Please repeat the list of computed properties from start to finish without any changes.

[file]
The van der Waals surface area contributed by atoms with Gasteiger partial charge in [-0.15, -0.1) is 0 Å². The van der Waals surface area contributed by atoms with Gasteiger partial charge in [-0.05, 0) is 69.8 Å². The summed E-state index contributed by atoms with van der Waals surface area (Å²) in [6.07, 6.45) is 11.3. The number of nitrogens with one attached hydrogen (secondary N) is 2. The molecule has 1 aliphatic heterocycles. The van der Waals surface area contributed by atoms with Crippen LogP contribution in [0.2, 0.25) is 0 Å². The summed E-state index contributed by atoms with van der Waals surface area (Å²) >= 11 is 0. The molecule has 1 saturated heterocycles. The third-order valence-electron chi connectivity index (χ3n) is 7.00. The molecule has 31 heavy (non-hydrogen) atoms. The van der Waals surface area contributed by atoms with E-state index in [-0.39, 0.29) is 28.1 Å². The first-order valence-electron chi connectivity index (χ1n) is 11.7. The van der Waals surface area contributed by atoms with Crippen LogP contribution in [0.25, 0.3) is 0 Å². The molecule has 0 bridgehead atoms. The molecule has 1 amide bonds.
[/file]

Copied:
The van der Waals surface area contributed by atoms with Gasteiger partial charge in [-0.15, -0.1) is 0 Å². The van der Waals surface area contributed by atoms with Gasteiger partial charge in [-0.05, 0) is 69.8 Å². The summed E-state index contributed by atoms with van der Waals surface area (Å²) in [6.07, 6.45) is 11.3. The number of nitrogens with one attached hydrogen (secondary N) is 2. The molecule has 1 aliphatic heterocycles. The van der Waals surface area contributed by atoms with Crippen LogP contribution in [0.2, 0.25) is 0 Å². The summed E-state index contributed by atoms with van der Waals surface area (Å²) >= 11 is 0. The molecule has 1 saturated heterocycles. The third-order valence-electron chi connectivity index (χ3n) is 7.00. The molecule has 31 heavy (non-hydrogen) atoms. The van der Waals surface area contributed by atoms with E-state index in [-0.39, 0.29) is 28.1 Å². The first-order valence-electron chi connectivity index (χ1n) is 11.7. The van der Waals surface area contributed by atoms with Crippen LogP contribution in [0.25, 0.3) is 0 Å². The molecule has 0 bridgehead atoms. The molecule has 1 amide bonds.